Two years ago, respected green architect Sheena Sharp made a presentation at the Buildings Show in Toronto, describing renovations underway on her home. Sharp’s house is unremarkable — a 1920’s semi-detached in mid-town Toronto, similar in appearance and construction to over 70,000 other homes in the city.
However, that was the point of Sharp’s presentation — the existing inventory of urban housing should be renovated, not demolished. Sharp’s house was proof. By insulating and renovating to Passive House standards instead of demolishing and rebuilding, she was on track to achieving a Net Zero Carbon result.
Sharp explained that the carbon created when the house was originally built was, in fact, “embodied” in the existing structure. Careful material selection and the building’s projected low-carbon post-renovation performance would offset any new carbon created during the renovation process.
Talk of Net Zero Carbon seemed almost radical at the time. However, public understanding of carbon, the best known of the various GHGs, has changed over the past two years. Today, the concept of retaining the carbon embodied in existing structures, rather than creating new carbon through demolition and reconstruction, is being embraced in projects well beyond the scale of Sharp’s modest home.
This is particularly true in large urban areas of Canada, home to hundreds of high-rise buildings built 50 years ago or more. Many are no longer energy-efficient by today’s standards. In some cases, the interior environments are becoming a health hazard for occupants. In other words, these buildings are failing.
“Deep Energy Retrofits”, as they are sometimes referred to, are finding traction in these large-scale situations, with leadership coming from municipal governments such as the City of Toronto. Under the City’s Green Will Initiative, over 300 million square feet of existing building space will be targeted for energy efficiency and interior air quality improvements, and carbon footprint reductions.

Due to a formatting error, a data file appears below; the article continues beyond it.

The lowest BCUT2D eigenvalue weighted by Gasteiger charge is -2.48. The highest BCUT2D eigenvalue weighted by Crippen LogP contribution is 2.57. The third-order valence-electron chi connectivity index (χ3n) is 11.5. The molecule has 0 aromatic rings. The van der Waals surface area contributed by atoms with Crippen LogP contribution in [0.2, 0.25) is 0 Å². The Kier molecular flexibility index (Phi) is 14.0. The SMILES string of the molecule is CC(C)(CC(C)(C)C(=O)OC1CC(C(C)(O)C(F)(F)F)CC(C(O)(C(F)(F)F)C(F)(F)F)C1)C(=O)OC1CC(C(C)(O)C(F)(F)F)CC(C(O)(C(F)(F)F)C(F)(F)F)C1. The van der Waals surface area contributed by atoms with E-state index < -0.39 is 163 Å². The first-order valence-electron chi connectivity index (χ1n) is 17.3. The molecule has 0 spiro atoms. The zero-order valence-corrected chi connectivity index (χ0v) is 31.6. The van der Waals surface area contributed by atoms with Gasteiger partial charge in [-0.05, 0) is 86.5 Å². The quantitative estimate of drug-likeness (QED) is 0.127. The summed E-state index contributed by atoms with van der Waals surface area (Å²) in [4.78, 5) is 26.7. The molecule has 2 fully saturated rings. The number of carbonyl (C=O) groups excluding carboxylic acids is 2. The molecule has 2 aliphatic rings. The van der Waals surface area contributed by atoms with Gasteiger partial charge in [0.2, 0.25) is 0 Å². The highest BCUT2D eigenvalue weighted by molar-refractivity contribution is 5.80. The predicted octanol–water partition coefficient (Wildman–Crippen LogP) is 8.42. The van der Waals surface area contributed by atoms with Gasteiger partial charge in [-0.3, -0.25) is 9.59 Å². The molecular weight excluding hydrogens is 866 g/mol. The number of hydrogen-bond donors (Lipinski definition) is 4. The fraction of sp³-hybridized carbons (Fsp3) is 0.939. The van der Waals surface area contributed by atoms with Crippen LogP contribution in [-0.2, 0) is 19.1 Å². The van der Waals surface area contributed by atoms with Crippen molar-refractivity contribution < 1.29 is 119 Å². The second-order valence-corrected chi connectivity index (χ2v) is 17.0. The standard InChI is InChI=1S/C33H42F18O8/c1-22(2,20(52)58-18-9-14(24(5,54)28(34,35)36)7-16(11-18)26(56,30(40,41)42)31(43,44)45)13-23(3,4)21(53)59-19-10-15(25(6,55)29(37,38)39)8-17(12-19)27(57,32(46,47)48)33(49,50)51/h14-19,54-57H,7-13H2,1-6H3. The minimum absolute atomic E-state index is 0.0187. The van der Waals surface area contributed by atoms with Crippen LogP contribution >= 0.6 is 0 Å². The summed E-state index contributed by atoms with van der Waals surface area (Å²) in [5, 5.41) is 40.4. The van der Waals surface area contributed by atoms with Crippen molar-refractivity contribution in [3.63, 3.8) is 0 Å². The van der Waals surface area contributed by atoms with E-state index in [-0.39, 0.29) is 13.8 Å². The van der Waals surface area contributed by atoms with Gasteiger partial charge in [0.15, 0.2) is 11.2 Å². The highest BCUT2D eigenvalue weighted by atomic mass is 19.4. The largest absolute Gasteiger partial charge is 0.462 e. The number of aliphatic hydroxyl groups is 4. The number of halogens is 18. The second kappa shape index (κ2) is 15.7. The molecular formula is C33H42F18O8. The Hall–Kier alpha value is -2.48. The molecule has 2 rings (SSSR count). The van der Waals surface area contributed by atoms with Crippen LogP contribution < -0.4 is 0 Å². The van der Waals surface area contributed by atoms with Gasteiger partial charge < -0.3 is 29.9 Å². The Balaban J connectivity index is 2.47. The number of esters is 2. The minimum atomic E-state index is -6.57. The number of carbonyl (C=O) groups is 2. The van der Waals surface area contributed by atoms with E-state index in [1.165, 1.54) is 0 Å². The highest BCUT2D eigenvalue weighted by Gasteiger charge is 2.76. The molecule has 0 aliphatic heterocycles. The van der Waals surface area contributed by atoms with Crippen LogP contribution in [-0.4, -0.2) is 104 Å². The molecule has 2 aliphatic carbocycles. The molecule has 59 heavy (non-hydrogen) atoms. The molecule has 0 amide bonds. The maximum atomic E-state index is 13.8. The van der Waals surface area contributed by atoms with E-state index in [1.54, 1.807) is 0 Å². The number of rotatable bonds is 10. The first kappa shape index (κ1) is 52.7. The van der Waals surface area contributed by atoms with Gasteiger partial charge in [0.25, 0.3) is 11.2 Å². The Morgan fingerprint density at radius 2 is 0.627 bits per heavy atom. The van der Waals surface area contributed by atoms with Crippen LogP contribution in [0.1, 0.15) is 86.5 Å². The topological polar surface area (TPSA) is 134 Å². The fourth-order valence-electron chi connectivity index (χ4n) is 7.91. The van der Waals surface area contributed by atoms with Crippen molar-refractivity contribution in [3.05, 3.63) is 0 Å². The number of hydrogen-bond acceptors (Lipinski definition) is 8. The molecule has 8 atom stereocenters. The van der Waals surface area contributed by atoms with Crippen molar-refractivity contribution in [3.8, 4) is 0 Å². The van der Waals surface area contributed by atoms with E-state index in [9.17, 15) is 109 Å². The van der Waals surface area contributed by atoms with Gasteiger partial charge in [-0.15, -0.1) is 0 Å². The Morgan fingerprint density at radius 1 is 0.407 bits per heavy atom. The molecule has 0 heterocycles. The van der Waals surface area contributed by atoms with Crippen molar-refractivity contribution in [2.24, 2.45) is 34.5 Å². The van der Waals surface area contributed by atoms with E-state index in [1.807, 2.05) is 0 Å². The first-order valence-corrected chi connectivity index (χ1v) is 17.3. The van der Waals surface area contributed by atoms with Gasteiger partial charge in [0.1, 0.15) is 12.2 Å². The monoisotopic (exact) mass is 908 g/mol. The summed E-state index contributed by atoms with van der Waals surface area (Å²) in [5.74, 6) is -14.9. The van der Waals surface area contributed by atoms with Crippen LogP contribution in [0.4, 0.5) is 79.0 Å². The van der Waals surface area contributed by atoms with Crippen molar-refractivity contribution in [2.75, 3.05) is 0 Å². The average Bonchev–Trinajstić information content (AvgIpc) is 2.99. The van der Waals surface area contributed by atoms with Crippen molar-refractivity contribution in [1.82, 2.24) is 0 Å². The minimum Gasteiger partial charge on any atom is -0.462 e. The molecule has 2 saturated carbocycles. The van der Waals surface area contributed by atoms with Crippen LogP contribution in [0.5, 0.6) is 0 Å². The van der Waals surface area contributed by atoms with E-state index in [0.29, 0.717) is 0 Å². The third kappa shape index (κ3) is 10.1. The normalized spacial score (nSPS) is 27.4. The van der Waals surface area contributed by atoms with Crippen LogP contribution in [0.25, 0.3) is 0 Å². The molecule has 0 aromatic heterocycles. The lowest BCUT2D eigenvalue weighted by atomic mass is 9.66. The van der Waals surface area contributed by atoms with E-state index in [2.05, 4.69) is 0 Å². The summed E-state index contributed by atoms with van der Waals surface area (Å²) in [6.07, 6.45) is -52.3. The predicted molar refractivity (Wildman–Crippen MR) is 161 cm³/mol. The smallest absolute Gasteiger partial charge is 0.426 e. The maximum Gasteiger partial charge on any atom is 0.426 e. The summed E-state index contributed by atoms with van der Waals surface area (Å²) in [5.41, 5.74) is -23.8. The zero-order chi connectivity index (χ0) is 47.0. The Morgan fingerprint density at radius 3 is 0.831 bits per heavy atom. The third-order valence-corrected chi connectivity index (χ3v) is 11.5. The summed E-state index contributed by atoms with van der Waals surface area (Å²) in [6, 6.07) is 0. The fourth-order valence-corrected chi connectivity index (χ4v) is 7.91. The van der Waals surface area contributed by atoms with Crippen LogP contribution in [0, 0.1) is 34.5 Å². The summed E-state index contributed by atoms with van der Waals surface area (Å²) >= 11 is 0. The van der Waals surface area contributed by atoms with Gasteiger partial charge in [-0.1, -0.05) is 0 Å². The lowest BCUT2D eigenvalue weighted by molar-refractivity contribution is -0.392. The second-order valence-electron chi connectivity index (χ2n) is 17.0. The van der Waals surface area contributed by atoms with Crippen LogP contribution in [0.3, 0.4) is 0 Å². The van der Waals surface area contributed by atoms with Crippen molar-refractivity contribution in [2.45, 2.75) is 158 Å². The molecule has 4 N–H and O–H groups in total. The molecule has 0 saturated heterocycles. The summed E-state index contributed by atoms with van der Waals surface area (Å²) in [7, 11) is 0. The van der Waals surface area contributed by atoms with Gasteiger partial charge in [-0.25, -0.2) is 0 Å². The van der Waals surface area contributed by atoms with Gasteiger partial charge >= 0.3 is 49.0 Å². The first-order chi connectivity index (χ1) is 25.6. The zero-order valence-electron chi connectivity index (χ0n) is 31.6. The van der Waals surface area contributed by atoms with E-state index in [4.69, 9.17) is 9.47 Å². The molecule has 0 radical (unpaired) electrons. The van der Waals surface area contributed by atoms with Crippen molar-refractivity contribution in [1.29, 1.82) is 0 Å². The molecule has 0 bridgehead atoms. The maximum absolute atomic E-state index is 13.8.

One notable example already underway is the Ken Soble Tower just down the road from Toronto. This 146-unit, 18-storey affordable seniors’ residence, built in the 1960’s and owned by the City of Hamilton, will undergo one of the largest EnerPhit/Passive House retrofits in the world. Using climate predictions for the year 2050, performance modelling for the renovated structure anticipates an operational GHG reduction of 94 per cent. Furthermore, by renovating rather than tearing down and rebuilding, an estimated 6,000 tonnes of carbon created in the ‘60’s will remain embodied in the original structure. That’s more attractive than sending thousands of tons of carbon into the atmosphere through new construction.
Projects like the Ken Soble Tower, an older building being saved instead of being replaced, is drawing attention to claims being made by some environmentalists. New construction, even when built to the highest standards of energy efficiency, is counterproductive, they say. No building can hope to save enough operational GHGs during its expected lifespan to overcome the high GHG price tag of the building process itself.
That argument, however, opens the discussion concerning building lifespan expectations. “In North America, people consider buildings in terms of a 30 or 40 year life span,” says Deborah Byrne, COO of Toronto architecture firm Kearns Mancini. “Why is it only 40 years? Why not longer? Why is it that I can walk into a 400-year old wood building in Europe and it’s totally structurally safe?” Byrne believes today’s disposable culture has contributed to these short lifespan outlooks. Short lifespan expectations can also distort the calculations related to a building’s projected GHG emissions savings over time. In other words, buildings need to be built better.
Are deep energy retrofits of older buildings the answer to construction’s GHG dilemma?
“I don’t think there’s one answer for every building,” says Byrne, citing structural variances that can occur. “And if you’re looking from the viewpoint that the lifespan of a building is only 30 or 40 years, it’s not going to work. Of course, if we do nothing, that’s not the answer, either.”
John Bleasby is a Coldwater, Ont. based freelance writer. Send comments and Inside Innovation column ideas to firstname.lastname@example.org.